I’ve Given Up on Finding a Home in Mississauga

Published September 16, 2016 at 2:50 pm


Mississauga, I am writing to you today to tell you about how hard it is to find accommodations in the city.

I am a 30-something working professional and I have chosen not to buy a home because I do not work a typical 9-5, and therefore need to have the freedom to move to wherever work takes me. I would rather live close to work than commute in GTA traffic. I also travel, and being locked into a mortgage is really not affordable/practical for someone who might spend two months a year abroad.

But lately, finding a place has been impossible because of insane landlord demands and discrimination.

I was looking in the spring, typically a big time in the real estate market with all the students leaving town. I, however, couldn’t find anything in Mississauga and had to move to Etobicoke, only finding something three days before my moving date. Personally, I prefer living in a house rather than an apartment or condo. I need to have a backyard shed or garage to work on projects. Also living in Mississauga, you really need a car and can’t rely completely on public transportation (yet). I don’t mind living with students or older people – if you live alone, and don’t talk to anyone, as some people do, it can be a pretty lonely existence. I have never had a problem getting along with roommates, and since I’m not your typical 9-5 pencil necked paper pusher, they seem to enjoy hearing my stories.

What I am finding in Mississauga is that the rooms that landlords advertise come with too many conditions. As it is clearly stated in the Ontario Human Rights Code, landlords must only describe the unit for rent, and not the ideal tenant.

As a tenant, I do not want to hear that you are looking for a 20-24 year old Muslim girl of Indian descent who is a vegetarian with no car. I also don’t want to hear that a landlord is looking for someone who goes to school and works full time, is never home, does not smoke or drink or party, is single, pet-free and only does laundry during the first or last two hours of a full moon.

Yes I exaggerate, but most of the landlords with rooms for rent tell of their “ideal tenant” and it’s not uncommon for such requests to be made. Firstly, we know that saying “female only” is discriminatory. But ladies, you should be wary of ads that say that as well. Why? Because saying they only want females can mean they think that it is easier to order a woman to pay rent if the unit is not up to par than it is to tell a grown man.

Some ads are blatantly exclusionary as well. Specifying “Indian only,” “Gujarati only,” and “Muslim only” is a violation of the Ontario Human Rights Code. You are not allowed to discriminate against anyone based on their “race, ancestry, place of origin, colour, ethnic origin, citizenship, creed, sex, sexual orientation, gender identity, gender expression, age, marital status, family status or disability or the receipt of public assistance.”

I get that some people are trying to make extra money by renting rooms illegally. They still have to follow the rules. However, if we didn’t have so many people buying homes they can’t afford on their own, then maybe the price of houses wouldn’t be so high. Some people in Mississauga are buying houses and turning them into “working professional houses.” When I lived in Banff as a snowboarder, we had the same thing, although they were called “flop houses.”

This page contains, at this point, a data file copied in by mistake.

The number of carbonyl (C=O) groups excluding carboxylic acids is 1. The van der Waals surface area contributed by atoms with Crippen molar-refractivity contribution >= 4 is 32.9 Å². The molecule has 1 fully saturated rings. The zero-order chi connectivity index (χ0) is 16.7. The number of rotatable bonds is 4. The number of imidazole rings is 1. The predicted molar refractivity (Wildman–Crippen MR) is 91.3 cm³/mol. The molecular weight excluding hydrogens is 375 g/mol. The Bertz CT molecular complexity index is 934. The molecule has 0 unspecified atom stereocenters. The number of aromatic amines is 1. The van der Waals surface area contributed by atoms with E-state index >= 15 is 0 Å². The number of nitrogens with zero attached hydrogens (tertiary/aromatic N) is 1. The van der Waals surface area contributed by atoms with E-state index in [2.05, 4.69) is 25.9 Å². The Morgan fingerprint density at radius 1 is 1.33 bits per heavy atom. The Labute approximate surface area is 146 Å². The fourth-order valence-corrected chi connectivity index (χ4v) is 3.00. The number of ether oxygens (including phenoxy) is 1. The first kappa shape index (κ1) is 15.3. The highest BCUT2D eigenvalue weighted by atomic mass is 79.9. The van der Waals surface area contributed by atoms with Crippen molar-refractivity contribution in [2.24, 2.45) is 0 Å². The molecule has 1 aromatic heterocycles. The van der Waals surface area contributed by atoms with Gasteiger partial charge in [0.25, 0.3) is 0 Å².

In this scenario, every room in the house is turned into a bedroom and sometimes divider walls are put up to turn one room into two. In Mississauga, I visited two where there were more than 10 people living in one house. No living rooms, just bedrooms and use of a bathroom and kitchen. I can tell you it’s fun at 21, not in your 30s. It’s sad some people are so desperate that they actually put up with that for $500/month. 

Most of the time when I respond to ads, I have the answers to all the questions prepared. First they ask how old I am (age discrimination) and then they ask what I do (to make sure I am employed/not on public assistance). I have been asked outright if I “party” right away. It’s a confusing question, because apparently for some reason a person who “parties” is not desirable to a landlord. It is a biased/loaded question. To me, someone who parties is someone who has friends, a social life, and is therefore a more well-rounded and complete person. To automatically assume that someone who “parties” gets drunk and destroys his or her residence (even thought they don’t own it, they still have to live there) is purely ignorant.

Landlords have to remember that being a Landlord is still a job. With the culture of “flipping houses” and “passive income,” I think a lot of people are in it for the wrong reasons. They think it is easy money. And since there is more demand than supply, they believe they can get away with not adhering to the rules and laws set up to make it fair for everyone.

For landlords, all they need to ask from a potential tenant is this: references from, say, three landlords – to find out whether they paid rent on time, and if the property was left in generally the same state as it was originally in. A credit score is helpful, but not always a true indication. Some people pay rent but sometimes forget to pay a cell phone bill. That is how you get a tenant you want— not by using discriminatory language in your ad and on the phone. Whether the landlord is renting their space legally or illegally, they are still liable to the Ontario Human Rights Code. A landlord’s job is one of sales, not of interrogator or “matchmaker.”

– Guest contributor 

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